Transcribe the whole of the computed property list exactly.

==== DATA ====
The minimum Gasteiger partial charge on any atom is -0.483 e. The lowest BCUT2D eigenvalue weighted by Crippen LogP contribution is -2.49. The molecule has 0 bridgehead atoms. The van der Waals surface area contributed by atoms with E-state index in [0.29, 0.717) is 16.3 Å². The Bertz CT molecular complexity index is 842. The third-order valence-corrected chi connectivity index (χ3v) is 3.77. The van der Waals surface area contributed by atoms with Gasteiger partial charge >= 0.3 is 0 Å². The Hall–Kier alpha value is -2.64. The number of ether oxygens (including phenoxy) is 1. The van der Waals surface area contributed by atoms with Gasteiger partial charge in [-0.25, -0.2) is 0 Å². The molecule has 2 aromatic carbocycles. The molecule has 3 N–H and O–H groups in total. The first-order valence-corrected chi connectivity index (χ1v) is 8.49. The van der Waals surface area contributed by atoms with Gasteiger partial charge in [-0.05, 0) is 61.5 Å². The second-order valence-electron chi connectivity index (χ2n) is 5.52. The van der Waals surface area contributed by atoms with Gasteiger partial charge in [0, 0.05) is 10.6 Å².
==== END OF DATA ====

The minimum Gasteiger partial charge on any atom is -0.483 e. The lowest BCUT2D eigenvalue weighted by Crippen LogP contribution is -2.49. The molecule has 0 bridgehead atoms. The van der Waals surface area contributed by atoms with E-state index in [0.29, 0.717) is 16.3 Å². The Bertz CT molecular complexity index is 842. The third-order valence-corrected chi connectivity index (χ3v) is 3.77. The van der Waals surface area contributed by atoms with Gasteiger partial charge >= 0.3 is 0 Å². The Hall–Kier alpha value is -2.64. The number of ether oxygens (including phenoxy) is 1. The van der Waals surface area contributed by atoms with Gasteiger partial charge in [-0.25, -0.2) is 0 Å². The molecule has 2 aromatic carbocycles. The molecule has 3 N–H and O–H groups in total. The first-order valence-corrected chi connectivity index (χ1v) is 8.49. The van der Waals surface area contributed by atoms with Gasteiger partial charge in [-0.05, 0) is 61.5 Å². The second-order valence-electron chi connectivity index (χ2n) is 5.52. The van der Waals surface area contributed by atoms with Gasteiger partial charge in [0, 0.05) is 10.6 Å².